She emerged in Munich as "Grete Denner". There she met Werner Vetter, a Nazi Party member who fell in love with her. Despite Edith's protests and even her eventual confession that she was Jewish, he married her and kept her identity secret.
©1999 Pritchards Trustees Ltd. as Trustee of the Edith Hahn Trust. All Rights Reserved.; (P)2003 Jewish Contemporary Classics, Inc.
Here is the story of a young Jewish woman from Vienna who, by what might well be divine intervention, survives the Holocaust as a "U-Boat," a term the author describes as living openly in Nazi-occupied Europe with no one knowing you're Jewish. She marries a German officer and Nazi party member. She survives the war, but this is still a life filled with very sad, and indeed tragic events. A compelling read: Once you start this audio book, you won't want to pause or stop it.
I felt as if I was sitting across the table from Edith listening to her relive her story with all of its emotion, stress, and fear. I had read excellent reviews of the book and am so glad that I listened to it instead of read it. The narrator made each character's voice so true and unique. Each sigh and pause was perfect. I could hardly stop listening.
You will not be disappointed!
Wonderful read. What a brave women Edith was!!!!She is truely one of the unspoken heros of her day. We need books like this so we remember.
Knowledge is knowing the way. Wisdom is looking for an alternative, more interesting road to get there. Audiobooks are that road.
The story of Edith Hahn Beer is just one of thousands of stories of survival that came out of the holocaust. Each story is one of courage, intelligence and luck. Edith's story is no exception. She did everything she had to do to survive and we are all lucky enough to be able to learn and be inspired by the incredible actions of this woman. The narration was exceptional, Barbara Rosenblat really made Edith come to life. As you listen, you feel her fear and her pain. An excellent listen.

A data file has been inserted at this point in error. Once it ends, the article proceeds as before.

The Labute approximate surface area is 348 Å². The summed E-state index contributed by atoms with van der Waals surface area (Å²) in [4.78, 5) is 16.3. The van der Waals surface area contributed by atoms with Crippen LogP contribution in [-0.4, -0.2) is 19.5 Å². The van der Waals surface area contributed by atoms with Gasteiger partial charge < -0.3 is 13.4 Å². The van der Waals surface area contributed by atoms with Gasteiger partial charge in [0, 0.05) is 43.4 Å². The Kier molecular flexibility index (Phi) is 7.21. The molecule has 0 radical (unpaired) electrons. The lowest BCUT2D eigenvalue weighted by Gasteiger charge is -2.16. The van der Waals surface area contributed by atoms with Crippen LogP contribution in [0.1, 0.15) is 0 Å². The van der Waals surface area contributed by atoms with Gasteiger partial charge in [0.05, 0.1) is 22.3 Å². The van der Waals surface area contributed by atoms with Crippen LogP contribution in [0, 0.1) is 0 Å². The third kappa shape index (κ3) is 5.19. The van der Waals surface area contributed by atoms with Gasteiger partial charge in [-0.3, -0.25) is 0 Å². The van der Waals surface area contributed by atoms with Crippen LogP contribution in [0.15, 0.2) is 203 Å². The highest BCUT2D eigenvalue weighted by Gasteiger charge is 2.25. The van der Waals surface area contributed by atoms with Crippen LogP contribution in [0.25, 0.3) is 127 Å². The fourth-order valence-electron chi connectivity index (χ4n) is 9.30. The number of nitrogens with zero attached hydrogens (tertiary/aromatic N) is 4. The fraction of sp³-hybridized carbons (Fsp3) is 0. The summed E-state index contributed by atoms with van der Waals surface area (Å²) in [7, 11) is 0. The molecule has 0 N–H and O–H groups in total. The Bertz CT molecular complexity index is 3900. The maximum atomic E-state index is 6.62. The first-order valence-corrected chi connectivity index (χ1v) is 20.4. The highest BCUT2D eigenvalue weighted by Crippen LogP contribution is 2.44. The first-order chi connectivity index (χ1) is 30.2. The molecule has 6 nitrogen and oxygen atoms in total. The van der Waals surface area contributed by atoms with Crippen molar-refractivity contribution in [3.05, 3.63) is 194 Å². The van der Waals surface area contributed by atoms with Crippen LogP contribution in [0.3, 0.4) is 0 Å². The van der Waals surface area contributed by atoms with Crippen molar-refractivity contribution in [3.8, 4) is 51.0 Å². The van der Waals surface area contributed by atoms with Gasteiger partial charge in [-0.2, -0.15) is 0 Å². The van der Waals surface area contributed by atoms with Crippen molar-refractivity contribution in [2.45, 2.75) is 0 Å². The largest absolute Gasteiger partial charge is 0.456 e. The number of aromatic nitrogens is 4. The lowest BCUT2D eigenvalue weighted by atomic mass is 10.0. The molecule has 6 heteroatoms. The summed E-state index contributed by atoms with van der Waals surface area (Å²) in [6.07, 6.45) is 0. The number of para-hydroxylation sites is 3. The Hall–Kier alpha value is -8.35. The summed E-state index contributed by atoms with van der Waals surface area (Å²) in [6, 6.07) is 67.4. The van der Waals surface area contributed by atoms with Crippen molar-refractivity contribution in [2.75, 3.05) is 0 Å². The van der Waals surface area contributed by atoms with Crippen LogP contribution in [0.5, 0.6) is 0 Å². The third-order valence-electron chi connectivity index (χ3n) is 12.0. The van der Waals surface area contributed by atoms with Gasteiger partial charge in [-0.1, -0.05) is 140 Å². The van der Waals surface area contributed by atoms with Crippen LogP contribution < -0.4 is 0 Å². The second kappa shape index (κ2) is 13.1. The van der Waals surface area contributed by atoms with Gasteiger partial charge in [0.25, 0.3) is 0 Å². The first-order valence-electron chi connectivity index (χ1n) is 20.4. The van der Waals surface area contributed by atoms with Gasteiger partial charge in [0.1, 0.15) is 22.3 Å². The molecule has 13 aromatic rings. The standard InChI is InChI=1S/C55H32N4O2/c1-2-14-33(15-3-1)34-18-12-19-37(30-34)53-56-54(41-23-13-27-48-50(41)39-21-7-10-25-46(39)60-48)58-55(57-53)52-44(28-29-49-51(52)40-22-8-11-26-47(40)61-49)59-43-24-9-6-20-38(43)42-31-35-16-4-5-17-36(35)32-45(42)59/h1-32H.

This is one of those books that you wish would never, ever end. Narrated beautifully, you think the narrator is telling you a story just to you. Do yourself a favor: download this book. You'll thank me. (By the way, this is the only book I've downloaded that I felt compelled to review).
Tangential, eclectic, avid listener... favorite book is the one currently in ear.
"Thank you Edith for sitting down and telling us your story." Barbara Rosenblat channeled her so well, I forgot there was anyone but Edith... talking... perhaps as to her mother. I never wanted it to end. Not as dark as "Night," which made me cry, but just as intense. Simply could not put it down and not sure I was breathing though the last third.
I loved this book -- to imagine that this woman, Edith Hahn Beer , was able to tell her story is just incredible. It does not matter if you are interested in this genre of literature; it is a wonderful story of survival in the most graceful way I have read in any other book. A story of family, friends, despair, hope -- all of the ingredients for a good novel -- yet it is non fiction. Just to think that there could be so many more stories like this written -- and there are! Thanks to Audible.com, I am able to listen to all of them. (I am working on it, anyway, interspersed with other favorite subject matters).
This was worth every penny. An excellent story of bravery and survival. If you like this, you might also like Flory- a tale of another young woman who survives the brutality of the Nazi regime. Audible also sells this title.
Say something about yourself!
I felt engaged by this book as I listened but I was left with a sense of sadness when the story was over. Survival at any cost is hard to do and very hard to hear about.
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